Phosphorous acid for controlling Phytophthora taxon Agathis in kauri: glasshouse trials

I.J. Horner and E.G. Hough he New Zealand Institute for Plant & Food Research Limited, Hawke’s Bay Research Centre, Private Bag 1401, Havelock North, New Zealand Corresponding author:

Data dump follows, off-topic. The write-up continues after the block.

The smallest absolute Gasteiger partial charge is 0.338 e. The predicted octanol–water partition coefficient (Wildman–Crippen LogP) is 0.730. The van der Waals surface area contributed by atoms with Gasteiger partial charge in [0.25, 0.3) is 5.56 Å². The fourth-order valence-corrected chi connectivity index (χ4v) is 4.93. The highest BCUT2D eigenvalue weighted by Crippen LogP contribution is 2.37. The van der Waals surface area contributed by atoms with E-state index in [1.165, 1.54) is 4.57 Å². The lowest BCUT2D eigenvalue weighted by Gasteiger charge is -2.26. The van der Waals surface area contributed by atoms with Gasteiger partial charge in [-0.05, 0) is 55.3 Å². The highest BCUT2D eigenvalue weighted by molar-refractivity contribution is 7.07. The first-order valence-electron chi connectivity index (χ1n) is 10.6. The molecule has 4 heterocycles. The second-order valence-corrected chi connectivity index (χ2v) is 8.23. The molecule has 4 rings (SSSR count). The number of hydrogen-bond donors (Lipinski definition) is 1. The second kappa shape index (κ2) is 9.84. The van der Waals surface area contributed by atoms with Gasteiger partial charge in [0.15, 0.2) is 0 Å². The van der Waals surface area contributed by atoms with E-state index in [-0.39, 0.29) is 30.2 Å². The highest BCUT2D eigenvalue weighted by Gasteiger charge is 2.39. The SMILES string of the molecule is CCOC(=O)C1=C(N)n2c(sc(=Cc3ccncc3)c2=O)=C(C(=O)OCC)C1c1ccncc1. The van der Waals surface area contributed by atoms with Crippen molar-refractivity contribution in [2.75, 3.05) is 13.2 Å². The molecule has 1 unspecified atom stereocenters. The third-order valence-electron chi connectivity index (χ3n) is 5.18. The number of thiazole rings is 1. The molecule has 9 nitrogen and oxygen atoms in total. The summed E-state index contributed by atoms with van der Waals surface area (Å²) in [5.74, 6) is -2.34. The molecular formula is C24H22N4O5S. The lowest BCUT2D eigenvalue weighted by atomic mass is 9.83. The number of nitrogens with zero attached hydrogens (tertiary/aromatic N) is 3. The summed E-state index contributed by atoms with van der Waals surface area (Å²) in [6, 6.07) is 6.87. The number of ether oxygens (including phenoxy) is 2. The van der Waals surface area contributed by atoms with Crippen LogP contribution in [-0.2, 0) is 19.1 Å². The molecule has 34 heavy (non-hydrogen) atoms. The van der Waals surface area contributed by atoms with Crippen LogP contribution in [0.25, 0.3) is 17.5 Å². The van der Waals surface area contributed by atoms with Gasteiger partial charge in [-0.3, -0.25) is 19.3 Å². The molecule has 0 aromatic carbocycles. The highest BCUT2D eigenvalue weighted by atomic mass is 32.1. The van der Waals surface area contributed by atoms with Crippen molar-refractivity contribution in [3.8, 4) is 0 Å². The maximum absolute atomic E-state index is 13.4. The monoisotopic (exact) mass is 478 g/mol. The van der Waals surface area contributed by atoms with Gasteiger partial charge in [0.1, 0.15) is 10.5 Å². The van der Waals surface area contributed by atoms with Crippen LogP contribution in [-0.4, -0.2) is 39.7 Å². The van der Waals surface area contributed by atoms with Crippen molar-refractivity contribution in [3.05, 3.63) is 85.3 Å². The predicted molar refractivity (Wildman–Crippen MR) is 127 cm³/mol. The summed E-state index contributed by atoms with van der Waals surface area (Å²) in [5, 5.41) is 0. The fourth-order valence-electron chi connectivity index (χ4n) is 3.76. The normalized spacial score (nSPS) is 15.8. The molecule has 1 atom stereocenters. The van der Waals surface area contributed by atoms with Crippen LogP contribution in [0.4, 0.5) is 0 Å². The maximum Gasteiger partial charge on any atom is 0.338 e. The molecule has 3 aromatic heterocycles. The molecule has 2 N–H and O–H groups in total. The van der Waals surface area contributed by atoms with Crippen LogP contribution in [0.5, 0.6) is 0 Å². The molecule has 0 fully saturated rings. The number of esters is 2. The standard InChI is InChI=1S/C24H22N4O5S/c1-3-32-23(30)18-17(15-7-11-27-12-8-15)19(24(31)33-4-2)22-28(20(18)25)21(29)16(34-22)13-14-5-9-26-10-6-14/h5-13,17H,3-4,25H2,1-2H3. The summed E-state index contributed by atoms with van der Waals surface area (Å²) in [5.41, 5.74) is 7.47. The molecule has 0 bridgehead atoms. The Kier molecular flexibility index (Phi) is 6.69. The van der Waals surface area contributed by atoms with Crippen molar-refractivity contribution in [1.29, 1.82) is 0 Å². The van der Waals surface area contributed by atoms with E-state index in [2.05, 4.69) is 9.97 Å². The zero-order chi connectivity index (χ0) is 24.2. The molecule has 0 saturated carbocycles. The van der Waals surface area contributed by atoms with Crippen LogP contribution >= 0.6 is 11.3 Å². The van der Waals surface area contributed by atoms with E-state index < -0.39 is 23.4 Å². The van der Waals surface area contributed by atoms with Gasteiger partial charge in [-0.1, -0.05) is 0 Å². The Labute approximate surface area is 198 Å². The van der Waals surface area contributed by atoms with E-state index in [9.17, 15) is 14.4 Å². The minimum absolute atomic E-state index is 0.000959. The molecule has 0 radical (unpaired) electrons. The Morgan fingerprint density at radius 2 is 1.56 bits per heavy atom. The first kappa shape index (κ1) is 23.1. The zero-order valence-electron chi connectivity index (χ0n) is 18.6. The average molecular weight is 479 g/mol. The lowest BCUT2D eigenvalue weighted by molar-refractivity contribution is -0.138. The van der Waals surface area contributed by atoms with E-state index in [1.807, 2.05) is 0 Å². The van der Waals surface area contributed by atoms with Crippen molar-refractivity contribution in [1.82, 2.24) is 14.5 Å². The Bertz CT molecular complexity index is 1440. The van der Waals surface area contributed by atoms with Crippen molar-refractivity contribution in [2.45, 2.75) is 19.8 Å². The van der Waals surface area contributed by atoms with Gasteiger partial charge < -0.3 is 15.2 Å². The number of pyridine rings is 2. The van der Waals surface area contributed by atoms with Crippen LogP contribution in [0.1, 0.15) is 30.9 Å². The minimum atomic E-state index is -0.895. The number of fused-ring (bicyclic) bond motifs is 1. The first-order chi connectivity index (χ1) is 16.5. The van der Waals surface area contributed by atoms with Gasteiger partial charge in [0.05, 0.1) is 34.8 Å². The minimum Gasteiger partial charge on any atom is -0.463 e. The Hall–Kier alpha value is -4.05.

Abstract Phytophthora taxon Agathis (PTA) is a serious problem in Auckland and Northland kauri forests. Phosphorous acid (phosphite) is a potential treatment for infected or threatened trees. In vitro tests on phosphite-amended agar showed that PTA was more sensitive to phosphite than other Phytophthora species commonly controlled by this chemical. Before progressing to forest trials, phosphite eficacy was tested on PTA-inoculated kauri seedlings in the glasshouse. Two-year-old kauri seedlings were inoculated with PTA applied directly to trunk wounds or by soil application. Phosphite was applied as a foliar spray, as a trunk injection or as a soil drench either 5 days before or 5 days after inoculation. All untreated control trees died, whether trunk- or soil-inoculated. With phosphite injection, survival was 100% following PTA soil inoculation and 67% following trunk inoculation. Foliar spray and soil drench-applied phosphite treatments were less effective than trunk injection, although some trees survived.